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Wolfowitz Interview with Charles Jaco, KMOX News Radio

Presenter: Deputy Secretary of Defense Paul Wolfowitz
August 07, 2001

Monday, August 6, 2001

(Interview with Charles Jaco, KMOX News Radio, St. Louis, MO)

Mr. Jaco: Joining us now on KMOX Newsmakers, and it's a real pleasure, is Deputy Secretary of Defense, Dr. Paul Wolfowitz, who is going to talk to us about a number of things including missile defense, weapons in space, and we may touch on proposed base closings as well.

Dr. Wolfowitz, it's a real pleasure. Thank you for joining us.

Deputy Secretary Wolfowitz: It's nice to be here.

Mr. Jaco: So I know that you are one of those who is in favor of missile defense, but we have two separate topics here. We have missile defense, and then we have something brought up by the Air Force Chief of Staff, General Michael Ryan last week, where he said it may be necessary for the United States eventually to put weapons in space. Not just ground-based, but weapons in space to deal with threats to our various strategic assets.

Is that the Administration position? That eventually space, like everything else, is going to have to become militarized?

Deputy Secretary Wolfowitz: No. I think General Ryan was really speculating.

The fact is, we make very, very heavy use of space, obviously, for communications purposes, the sort of dramatic capabilities we demonstrated in Desert Storm and in Kosovo would not have been possible without extensive use of space communications. So we have to keep a careful eye on what other countries might be doing to deny us those capabilities.

But you're absolutely right to distinguish.

When we're talking about missile defense we're talking about something entire different, which is a real plan, on the books. We're asking Congress this year to add $3 billion to the original Clinton request to accelerate our efforts to provide missile defense for ourselves, for our allies, and for our forces deployed abroad against a range of ballistic missile threats.

Mr. Jaco: But again, Dr. Wolfowitz, to bifurcate the two, while you're in favor of missile defense it sounds to me, and please correct me if I'm wrong, that you're not necessarily in favor of employing offensive or even defensive weapons in space itself.

Deputy Secretary Wolfowitz: I certainly haven't seen a plan yet that I would say I support. It involves a lot of difficult issues about how other countries might respond to things that we do or how we need to respond to things that other countries are doing. So there is no program yet that I would say I endorse, whereas I strongly endorse the need for a missile defense program. That's a very clear need, and I think we've thought through very carefully what the reactions of other countries would be.

In that department we're working very closely with the Russians to try to reassure them that this is part of a new strategic framework where we approach one another's potential partners.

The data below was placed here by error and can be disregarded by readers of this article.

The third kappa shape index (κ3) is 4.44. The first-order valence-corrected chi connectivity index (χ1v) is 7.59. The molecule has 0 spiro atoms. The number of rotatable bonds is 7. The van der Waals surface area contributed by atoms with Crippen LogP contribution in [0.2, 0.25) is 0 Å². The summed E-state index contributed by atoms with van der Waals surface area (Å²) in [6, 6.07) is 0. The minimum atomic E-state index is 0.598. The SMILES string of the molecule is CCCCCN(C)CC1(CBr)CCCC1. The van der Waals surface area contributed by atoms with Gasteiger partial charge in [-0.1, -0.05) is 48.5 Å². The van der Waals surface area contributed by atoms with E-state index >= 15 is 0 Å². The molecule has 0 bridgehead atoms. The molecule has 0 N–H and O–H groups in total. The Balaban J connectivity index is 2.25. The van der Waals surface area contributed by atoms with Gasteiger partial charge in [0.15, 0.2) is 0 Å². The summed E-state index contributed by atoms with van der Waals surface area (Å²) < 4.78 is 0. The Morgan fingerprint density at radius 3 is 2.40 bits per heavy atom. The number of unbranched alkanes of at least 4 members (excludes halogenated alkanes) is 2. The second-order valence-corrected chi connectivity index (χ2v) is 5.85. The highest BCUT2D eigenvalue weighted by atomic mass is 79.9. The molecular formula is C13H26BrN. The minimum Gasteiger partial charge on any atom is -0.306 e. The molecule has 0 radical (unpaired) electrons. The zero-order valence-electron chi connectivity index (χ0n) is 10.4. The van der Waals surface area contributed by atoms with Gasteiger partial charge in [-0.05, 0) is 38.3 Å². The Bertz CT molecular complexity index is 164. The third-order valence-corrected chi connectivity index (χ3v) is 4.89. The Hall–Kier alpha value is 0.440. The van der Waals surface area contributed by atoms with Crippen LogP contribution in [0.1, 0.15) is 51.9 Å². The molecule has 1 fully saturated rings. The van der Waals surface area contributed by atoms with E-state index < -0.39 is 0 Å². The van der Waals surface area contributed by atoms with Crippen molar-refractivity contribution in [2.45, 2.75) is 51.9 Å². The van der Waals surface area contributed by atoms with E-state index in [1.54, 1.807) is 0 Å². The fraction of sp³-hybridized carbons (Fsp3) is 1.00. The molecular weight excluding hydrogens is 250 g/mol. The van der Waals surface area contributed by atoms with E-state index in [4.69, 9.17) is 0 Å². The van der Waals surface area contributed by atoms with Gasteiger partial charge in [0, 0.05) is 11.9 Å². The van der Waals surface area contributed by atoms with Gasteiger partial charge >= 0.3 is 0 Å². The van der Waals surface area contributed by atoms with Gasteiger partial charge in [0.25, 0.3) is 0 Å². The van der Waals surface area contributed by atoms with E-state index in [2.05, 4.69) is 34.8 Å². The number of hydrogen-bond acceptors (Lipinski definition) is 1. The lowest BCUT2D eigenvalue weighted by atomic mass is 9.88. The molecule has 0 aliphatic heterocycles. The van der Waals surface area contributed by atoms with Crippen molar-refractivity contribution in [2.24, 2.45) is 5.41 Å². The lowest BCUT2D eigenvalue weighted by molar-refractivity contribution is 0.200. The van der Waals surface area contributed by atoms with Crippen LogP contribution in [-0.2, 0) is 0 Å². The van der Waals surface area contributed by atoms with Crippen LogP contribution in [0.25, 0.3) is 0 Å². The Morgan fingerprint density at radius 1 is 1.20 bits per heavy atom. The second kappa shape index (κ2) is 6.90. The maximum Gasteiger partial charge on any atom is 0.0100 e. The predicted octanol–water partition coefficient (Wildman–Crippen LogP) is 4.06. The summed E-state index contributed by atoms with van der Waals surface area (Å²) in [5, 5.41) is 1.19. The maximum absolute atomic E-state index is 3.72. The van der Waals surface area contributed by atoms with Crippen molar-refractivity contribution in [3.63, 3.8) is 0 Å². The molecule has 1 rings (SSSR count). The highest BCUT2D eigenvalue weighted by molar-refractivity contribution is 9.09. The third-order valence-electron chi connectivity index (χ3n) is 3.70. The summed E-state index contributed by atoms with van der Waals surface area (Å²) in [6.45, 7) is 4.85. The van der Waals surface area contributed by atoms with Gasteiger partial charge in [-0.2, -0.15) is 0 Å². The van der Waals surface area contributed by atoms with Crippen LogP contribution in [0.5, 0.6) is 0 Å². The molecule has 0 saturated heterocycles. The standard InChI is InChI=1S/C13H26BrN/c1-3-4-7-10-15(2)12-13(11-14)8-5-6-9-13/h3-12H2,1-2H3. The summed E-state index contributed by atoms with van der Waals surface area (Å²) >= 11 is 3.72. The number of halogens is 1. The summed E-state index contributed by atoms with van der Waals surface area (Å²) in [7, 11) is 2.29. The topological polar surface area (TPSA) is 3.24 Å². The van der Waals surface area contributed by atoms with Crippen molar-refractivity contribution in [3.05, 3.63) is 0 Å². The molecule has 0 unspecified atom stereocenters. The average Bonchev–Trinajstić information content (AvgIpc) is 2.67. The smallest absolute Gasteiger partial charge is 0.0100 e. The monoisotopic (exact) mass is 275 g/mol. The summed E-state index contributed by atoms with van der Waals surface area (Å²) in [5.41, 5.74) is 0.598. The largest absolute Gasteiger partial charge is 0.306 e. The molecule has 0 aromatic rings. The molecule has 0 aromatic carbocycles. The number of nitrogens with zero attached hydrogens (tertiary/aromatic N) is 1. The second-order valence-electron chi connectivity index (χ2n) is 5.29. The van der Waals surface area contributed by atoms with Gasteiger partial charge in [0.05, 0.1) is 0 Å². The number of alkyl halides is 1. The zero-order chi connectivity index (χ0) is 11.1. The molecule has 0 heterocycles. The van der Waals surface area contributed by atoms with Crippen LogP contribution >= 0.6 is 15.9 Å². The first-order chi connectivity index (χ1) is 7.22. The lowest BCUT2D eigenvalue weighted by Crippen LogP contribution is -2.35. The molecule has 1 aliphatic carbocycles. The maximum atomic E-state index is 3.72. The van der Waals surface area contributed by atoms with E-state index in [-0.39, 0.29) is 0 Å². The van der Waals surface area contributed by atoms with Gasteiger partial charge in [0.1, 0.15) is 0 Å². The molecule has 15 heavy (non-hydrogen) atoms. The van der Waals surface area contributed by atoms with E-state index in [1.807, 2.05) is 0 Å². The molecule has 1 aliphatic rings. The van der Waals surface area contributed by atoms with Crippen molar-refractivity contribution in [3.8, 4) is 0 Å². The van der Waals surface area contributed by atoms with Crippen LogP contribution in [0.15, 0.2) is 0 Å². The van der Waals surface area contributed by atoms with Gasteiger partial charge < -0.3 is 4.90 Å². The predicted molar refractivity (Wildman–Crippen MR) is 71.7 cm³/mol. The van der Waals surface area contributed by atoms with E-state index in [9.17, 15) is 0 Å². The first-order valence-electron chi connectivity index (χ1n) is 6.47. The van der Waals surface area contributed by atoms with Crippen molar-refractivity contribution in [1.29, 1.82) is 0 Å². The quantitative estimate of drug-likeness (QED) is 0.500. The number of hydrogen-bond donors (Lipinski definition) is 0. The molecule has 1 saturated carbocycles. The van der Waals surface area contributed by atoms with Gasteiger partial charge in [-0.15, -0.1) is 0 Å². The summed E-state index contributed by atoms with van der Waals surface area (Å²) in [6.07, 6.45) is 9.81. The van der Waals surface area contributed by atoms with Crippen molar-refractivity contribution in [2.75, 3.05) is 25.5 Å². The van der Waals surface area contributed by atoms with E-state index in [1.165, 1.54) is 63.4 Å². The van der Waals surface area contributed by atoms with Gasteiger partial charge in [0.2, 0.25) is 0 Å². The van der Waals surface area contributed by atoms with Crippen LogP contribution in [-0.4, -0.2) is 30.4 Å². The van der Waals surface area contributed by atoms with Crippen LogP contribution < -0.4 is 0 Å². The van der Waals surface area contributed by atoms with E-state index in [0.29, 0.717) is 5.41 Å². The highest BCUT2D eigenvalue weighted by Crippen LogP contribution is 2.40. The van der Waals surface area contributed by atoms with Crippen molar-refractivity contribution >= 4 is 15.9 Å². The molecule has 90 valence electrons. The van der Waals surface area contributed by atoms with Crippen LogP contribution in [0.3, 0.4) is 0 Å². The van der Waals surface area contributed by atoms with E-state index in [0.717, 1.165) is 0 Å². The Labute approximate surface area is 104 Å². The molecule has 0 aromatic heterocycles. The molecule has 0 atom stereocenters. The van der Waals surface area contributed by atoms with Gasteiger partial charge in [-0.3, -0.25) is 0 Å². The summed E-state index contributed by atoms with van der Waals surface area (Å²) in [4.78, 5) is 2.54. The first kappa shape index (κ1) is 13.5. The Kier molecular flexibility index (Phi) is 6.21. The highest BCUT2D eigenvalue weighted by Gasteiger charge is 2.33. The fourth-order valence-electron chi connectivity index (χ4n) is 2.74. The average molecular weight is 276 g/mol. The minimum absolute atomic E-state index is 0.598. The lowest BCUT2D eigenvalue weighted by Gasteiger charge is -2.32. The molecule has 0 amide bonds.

But with respect to hostile countries like North Korea or Iran or Iraq or some other potential candidates, we're trying to convince them that all this money they're pouring into developing their own ballistic missile capabilities is a wasted effort because we will eventually be able to defeat it.

Mr. Jaco: Dr. Wolfowitz, who is missile defense aimed to protect against? Is it the Chinese? Is it the so-called rogue states like Iraq, Iran, North Korea? Is it a free-lance terrorist like Osama bin Laden who might have an ICBM? Who is this particularly a defense against?

Deputy Secretary Wolfowitz: Well, we're talking about defenses against missiles of a variety of ranges and I'll give you a real example that's out of history, in fact I think you were in the Persian Gulf during Desert Storm yourself and you saw what even those limited Iraqi SCUD missiles were able to do. They almost succeeded in dragging Israel into the war actively, which would have changed the whole character of the war. The single worst hit we took during the war was when a single SCUD missile hit a barracks in Dhahran.

That's a real world threat from ten years ago that today is much worse in the Korean Peninsula than anything we encountered in the Gulf. Hopefully we have Saddam Hussein lower down now, but it's a threat we could face in the future in the Gulf either from Iraq or Iran.

Then there's a sort of intermediate range threat which begins to target the capitals of our key allies and some of our bases in places like Japan or Turkey or Europe.

Finally, there's the longer-range threat which could attack the United States.

And hostile countries like North Korea are working at all ranges. The North Koreans have already deployed a lot of missiles of the short range, SCUD type, and a pretty large number we think of the intermediate range. And we think they're working, and within five to ten years will have a capability to target the United States.

We're trying to get our ability to defend against those threats out in front of the threats, and we aren't yet there. We're still just a year away from deploying an answer to that SCUD missile that we dealt with ten years ago.

But with this acceleration of the program that President Bush has directed, I think we can catch up.

Mr. Jaco: Given that missile defense is of a limited variety, this would not be designed to defend the United States or indeed any of our allies against wave upon wave of ICBM, correct? This would be aimed at the one or two or three maybe rogue missiles that might be launched?